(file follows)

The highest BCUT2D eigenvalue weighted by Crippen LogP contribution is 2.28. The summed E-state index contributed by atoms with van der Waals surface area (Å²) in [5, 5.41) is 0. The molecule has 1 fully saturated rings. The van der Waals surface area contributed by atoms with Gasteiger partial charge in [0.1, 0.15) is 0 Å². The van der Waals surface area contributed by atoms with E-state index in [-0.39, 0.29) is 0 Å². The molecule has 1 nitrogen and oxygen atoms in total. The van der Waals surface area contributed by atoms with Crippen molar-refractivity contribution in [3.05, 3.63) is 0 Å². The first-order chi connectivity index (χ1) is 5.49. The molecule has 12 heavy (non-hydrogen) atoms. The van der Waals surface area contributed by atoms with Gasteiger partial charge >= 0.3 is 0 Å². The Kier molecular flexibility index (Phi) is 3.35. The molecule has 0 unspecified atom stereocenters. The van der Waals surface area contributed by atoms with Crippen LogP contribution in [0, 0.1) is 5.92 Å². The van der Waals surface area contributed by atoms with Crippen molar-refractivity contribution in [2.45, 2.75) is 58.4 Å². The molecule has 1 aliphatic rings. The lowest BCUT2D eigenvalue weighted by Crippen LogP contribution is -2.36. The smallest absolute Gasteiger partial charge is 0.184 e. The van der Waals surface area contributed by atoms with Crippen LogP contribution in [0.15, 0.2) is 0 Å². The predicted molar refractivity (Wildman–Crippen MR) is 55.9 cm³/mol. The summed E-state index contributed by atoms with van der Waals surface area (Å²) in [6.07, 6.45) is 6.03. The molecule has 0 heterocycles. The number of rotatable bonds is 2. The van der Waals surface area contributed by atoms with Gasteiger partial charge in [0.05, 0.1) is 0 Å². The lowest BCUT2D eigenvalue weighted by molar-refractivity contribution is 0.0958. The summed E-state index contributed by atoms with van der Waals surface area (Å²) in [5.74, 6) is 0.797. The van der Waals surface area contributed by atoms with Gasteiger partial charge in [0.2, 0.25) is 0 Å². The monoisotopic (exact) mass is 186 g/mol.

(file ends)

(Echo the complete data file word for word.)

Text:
The highest BCUT2D eigenvalue weighted by Crippen LogP contribution is 2.28. The summed E-state index contributed by atoms with van der Waals surface area (Å²) in [5, 5.41) is 0. The molecule has 1 fully saturated rings. The van der Waals surface area contributed by atoms with Gasteiger partial charge in [0.1, 0.15) is 0 Å². The van der Waals surface area contributed by atoms with E-state index in [-0.39, 0.29) is 0 Å². The molecule has 1 nitrogen and oxygen atoms in total. The van der Waals surface area contributed by atoms with Crippen molar-refractivity contribution in [3.05, 3.63) is 0 Å². The first-order chi connectivity index (χ1) is 5.49. The molecule has 12 heavy (non-hydrogen) atoms. The van der Waals surface area contributed by atoms with Gasteiger partial charge >= 0.3 is 0 Å². The Kier molecular flexibility index (Phi) is 3.35. The molecule has 0 unspecified atom stereocenters. The van der Waals surface area contributed by atoms with Crippen LogP contribution in [0, 0.1) is 5.92 Å². The van der Waals surface area contributed by atoms with Crippen molar-refractivity contribution in [2.45, 2.75) is 58.4 Å². The molecule has 1 aliphatic rings. The lowest BCUT2D eigenvalue weighted by Crippen LogP contribution is -2.36. The smallest absolute Gasteiger partial charge is 0.184 e. The van der Waals surface area contributed by atoms with Crippen LogP contribution in [0.15, 0.2) is 0 Å². The predicted molar refractivity (Wildman–Crippen MR) is 55.9 cm³/mol. The summed E-state index contributed by atoms with van der Waals surface area (Å²) in [6.07, 6.45) is 6.03. The molecule has 0 heterocycles. The number of rotatable bonds is 2. The van der Waals surface area contributed by atoms with Gasteiger partial charge in [0.05, 0.1) is 0 Å². The lowest BCUT2D eigenvalue weighted by molar-refractivity contribution is 0.0958. The summed E-state index contributed by atoms with van der Waals surface area (Å²) in [5.74, 6) is 0.797. The van der Waals surface area contributed by atoms with Gasteiger partial charge in [0.2, 0.25) is 0 Å². The monoisotopic (exact) mass is 186 g/mol.